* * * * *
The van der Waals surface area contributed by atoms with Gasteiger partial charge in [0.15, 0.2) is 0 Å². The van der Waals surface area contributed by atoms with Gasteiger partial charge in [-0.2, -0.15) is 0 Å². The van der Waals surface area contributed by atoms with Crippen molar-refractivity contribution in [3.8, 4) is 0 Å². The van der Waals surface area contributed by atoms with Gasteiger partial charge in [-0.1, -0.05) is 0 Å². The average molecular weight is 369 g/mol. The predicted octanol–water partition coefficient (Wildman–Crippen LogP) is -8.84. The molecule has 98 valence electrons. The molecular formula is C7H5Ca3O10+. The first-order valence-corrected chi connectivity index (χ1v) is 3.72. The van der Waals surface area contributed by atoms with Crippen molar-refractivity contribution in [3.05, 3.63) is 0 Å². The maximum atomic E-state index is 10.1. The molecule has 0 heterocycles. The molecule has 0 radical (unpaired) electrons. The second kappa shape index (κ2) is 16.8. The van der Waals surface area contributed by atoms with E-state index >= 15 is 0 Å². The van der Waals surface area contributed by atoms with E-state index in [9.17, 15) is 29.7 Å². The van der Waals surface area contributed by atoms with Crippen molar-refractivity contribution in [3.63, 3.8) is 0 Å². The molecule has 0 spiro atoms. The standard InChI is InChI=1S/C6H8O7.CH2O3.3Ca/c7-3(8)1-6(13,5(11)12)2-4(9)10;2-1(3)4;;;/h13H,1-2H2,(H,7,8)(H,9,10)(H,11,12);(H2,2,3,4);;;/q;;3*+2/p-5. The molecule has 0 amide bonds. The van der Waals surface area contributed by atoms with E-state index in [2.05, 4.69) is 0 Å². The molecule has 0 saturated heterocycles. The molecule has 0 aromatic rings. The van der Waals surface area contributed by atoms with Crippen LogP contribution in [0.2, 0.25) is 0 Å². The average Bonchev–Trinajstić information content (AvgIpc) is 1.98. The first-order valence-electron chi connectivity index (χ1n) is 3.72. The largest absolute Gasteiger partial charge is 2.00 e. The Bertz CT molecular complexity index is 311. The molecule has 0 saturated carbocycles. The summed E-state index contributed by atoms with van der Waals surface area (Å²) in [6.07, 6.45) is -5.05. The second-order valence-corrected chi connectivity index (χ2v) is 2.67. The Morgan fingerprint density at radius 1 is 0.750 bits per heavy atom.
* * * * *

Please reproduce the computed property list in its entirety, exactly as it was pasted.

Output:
The van der Waals surface area contributed by atoms with Gasteiger partial charge in [0.15, 0.2) is 0 Å². The van der Waals surface area contributed by atoms with Gasteiger partial charge in [-0.2, -0.15) is 0 Å². The van der Waals surface area contributed by atoms with Crippen molar-refractivity contribution in [3.8, 4) is 0 Å². The van der Waals surface area contributed by atoms with Gasteiger partial charge in [-0.1, -0.05) is 0 Å². The average molecular weight is 369 g/mol. The predicted octanol–water partition coefficient (Wildman–Crippen LogP) is -8.84. The molecule has 98 valence electrons. The molecular formula is C7H5Ca3O10+. The first-order valence-corrected chi connectivity index (χ1v) is 3.72. The van der Waals surface area contributed by atoms with Crippen molar-refractivity contribution in [3.05, 3.63) is 0 Å². The maximum atomic E-state index is 10.1. The molecule has 0 heterocycles. The molecule has 0 radical (unpaired) electrons. The second kappa shape index (κ2) is 16.8. The van der Waals surface area contributed by atoms with E-state index >= 15 is 0 Å². The van der Waals surface area contributed by atoms with E-state index in [9.17, 15) is 29.7 Å². The van der Waals surface area contributed by atoms with Crippen molar-refractivity contribution in [3.63, 3.8) is 0 Å². The molecule has 0 spiro atoms. The standard InChI is InChI=1S/C6H8O7.CH2O3.3Ca/c7-3(8)1-6(13,5(11)12)2-4(9)10;2-1(3)4;;;/h13H,1-2H2,(H,7,8)(H,9,10)(H,11,12);(H2,2,3,4);;;/q;;3*+2/p-5. The molecule has 0 amide bonds. The van der Waals surface area contributed by atoms with E-state index in [2.05, 4.69) is 0 Å². The molecule has 0 saturated heterocycles. The molecule has 0 aromatic rings. The van der Waals surface area contributed by atoms with Crippen LogP contribution in [0.2, 0.25) is 0 Å². The average Bonchev–Trinajstić information content (AvgIpc) is 1.98. The first-order valence-electron chi connectivity index (χ1n) is 3.72. The largest absolute Gasteiger partial charge is 2.00 e. The Bertz CT molecular complexity index is 311. The molecule has 0 saturated carbocycles. The summed E-state index contributed by atoms with van der Waals surface area (Å²) in [6.07, 6.45) is -5.05. The second-order valence-corrected chi connectivity index (χ2v) is 2.67. The Morgan fingerprint density at radius 1 is 0.750 bits per heavy atom.